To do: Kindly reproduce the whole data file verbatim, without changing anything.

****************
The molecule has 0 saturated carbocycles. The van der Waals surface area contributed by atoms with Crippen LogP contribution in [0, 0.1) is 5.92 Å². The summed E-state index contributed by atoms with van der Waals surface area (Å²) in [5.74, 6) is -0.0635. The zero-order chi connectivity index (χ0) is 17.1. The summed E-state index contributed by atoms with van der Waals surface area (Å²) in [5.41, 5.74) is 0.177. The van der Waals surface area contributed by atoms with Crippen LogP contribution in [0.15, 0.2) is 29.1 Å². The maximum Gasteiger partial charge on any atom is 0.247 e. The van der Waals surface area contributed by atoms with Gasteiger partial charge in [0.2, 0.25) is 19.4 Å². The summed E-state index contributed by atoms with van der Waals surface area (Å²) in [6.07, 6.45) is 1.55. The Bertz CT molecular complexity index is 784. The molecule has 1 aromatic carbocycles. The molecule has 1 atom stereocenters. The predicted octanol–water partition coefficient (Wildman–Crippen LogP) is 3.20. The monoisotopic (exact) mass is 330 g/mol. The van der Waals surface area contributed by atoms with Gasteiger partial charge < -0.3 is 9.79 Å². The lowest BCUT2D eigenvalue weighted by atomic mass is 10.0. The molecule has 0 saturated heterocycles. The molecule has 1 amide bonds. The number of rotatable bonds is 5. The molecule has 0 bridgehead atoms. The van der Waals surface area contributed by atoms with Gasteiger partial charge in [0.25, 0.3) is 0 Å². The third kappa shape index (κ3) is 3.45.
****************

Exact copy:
The molecule has 0 saturated carbocycles. The van der Waals surface area contributed by atoms with Crippen LogP contribution in [0, 0.1) is 5.92 Å². The summed E-state index contributed by atoms with van der Waals surface area (Å²) in [5.74, 6) is -0.0635. The zero-order chi connectivity index (χ0) is 17.1. The summed E-state index contributed by atoms with van der Waals surface area (Å²) in [5.41, 5.74) is 0.177. The van der Waals surface area contributed by atoms with Crippen LogP contribution in [0.15, 0.2) is 29.1 Å². The maximum Gasteiger partial charge on any atom is 0.247 e. The van der Waals surface area contributed by atoms with Gasteiger partial charge in [0.2, 0.25) is 19.4 Å². The summed E-state index contributed by atoms with van der Waals surface area (Å²) in [6.07, 6.45) is 1.55. The Bertz CT molecular complexity index is 784. The molecule has 1 aromatic carbocycles. The molecule has 1 atom stereocenters. The predicted octanol–water partition coefficient (Wildman–Crippen LogP) is 3.20. The monoisotopic (exact) mass is 330 g/mol. The van der Waals surface area contributed by atoms with Gasteiger partial charge < -0.3 is 9.79 Å². The lowest BCUT2D eigenvalue weighted by atomic mass is 10.0. The molecule has 0 saturated heterocycles. The molecule has 1 amide bonds. The number of rotatable bonds is 5. The molecule has 0 bridgehead atoms. The van der Waals surface area contributed by atoms with Gasteiger partial charge in [0.25, 0.3) is 0 Å². The third kappa shape index (κ3) is 3.45.